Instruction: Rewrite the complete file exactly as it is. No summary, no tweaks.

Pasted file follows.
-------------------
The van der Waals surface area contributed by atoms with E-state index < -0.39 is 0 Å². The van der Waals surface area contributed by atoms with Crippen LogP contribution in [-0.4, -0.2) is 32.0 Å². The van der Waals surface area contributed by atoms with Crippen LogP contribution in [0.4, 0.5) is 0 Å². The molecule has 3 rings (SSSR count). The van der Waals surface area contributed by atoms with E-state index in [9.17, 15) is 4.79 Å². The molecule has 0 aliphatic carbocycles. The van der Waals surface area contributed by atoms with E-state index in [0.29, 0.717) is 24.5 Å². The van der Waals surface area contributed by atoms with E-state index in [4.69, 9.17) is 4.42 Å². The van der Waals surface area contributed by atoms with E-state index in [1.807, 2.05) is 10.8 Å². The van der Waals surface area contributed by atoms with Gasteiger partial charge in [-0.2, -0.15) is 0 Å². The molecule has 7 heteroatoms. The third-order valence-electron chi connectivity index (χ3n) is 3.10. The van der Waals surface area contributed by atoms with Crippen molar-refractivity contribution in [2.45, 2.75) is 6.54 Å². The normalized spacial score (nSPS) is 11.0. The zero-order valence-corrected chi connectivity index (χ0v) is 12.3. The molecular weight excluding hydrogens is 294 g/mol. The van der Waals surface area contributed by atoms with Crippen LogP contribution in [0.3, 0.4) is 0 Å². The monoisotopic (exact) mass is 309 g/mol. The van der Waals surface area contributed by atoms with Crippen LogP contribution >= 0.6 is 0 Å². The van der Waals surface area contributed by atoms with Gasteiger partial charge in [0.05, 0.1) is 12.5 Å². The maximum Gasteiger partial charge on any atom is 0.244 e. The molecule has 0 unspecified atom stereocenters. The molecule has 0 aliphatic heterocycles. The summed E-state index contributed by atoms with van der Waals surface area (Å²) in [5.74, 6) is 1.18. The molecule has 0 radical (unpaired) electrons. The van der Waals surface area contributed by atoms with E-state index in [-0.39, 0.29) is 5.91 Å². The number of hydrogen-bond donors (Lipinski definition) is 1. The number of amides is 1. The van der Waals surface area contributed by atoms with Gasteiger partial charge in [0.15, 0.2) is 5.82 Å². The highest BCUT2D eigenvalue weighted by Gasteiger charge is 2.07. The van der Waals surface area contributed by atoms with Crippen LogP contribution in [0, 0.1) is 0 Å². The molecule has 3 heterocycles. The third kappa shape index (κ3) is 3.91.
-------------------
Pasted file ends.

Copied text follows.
The van der Waals surface area contributed by atoms with E-state index < -0.39 is 0 Å². The van der Waals surface area contributed by atoms with Crippen LogP contribution in [-0.4, -0.2) is 32.0 Å². The van der Waals surface area contributed by atoms with Crippen LogP contribution in [0.4, 0.5) is 0 Å². The molecule has 3 rings (SSSR count). The van der Waals surface area contributed by atoms with E-state index in [9.17, 15) is 4.79 Å². The molecule has 0 aliphatic carbocycles. The van der Waals surface area contributed by atoms with E-state index in [0.29, 0.717) is 24.5 Å². The van der Waals surface area contributed by atoms with E-state index in [4.69, 9.17) is 4.42 Å². The van der Waals surface area contributed by atoms with E-state index in [1.807, 2.05) is 10.8 Å². The van der Waals surface area contributed by atoms with Gasteiger partial charge in [-0.2, -0.15) is 0 Å². The molecule has 7 heteroatoms. The third-order valence-electron chi connectivity index (χ3n) is 3.10. The van der Waals surface area contributed by atoms with Crippen molar-refractivity contribution in [2.45, 2.75) is 6.54 Å². The normalized spacial score (nSPS) is 11.0. The zero-order valence-corrected chi connectivity index (χ0v) is 12.3. The molecular weight excluding hydrogens is 294 g/mol. The van der Waals surface area contributed by atoms with Crippen LogP contribution in [0.3, 0.4) is 0 Å². The monoisotopic (exact) mass is 309 g/mol. The van der Waals surface area contributed by atoms with Crippen LogP contribution >= 0.6 is 0 Å². The van der Waals surface area contributed by atoms with Gasteiger partial charge in [0.05, 0.1) is 12.5 Å². The maximum Gasteiger partial charge on any atom is 0.244 e. The molecule has 0 unspecified atom stereocenters. The molecule has 0 aliphatic heterocycles. The summed E-state index contributed by atoms with van der Waals surface area (Å²) in [5.74, 6) is 1.18. The molecule has 0 radical (unpaired) electrons. The van der Waals surface area contributed by atoms with E-state index in [-0.39, 0.29) is 5.91 Å². The number of hydrogen-bond donors (Lipinski definition) is 1. The number of amides is 1. The van der Waals surface area contributed by atoms with Gasteiger partial charge in [0.15, 0.2) is 5.82 Å². The highest BCUT2D eigenvalue weighted by Gasteiger charge is 2.07. The van der Waals surface area contributed by atoms with Crippen LogP contribution in [0, 0.1) is 0 Å². The molecule has 3 heterocycles. The third kappa shape index (κ3) is 3.91.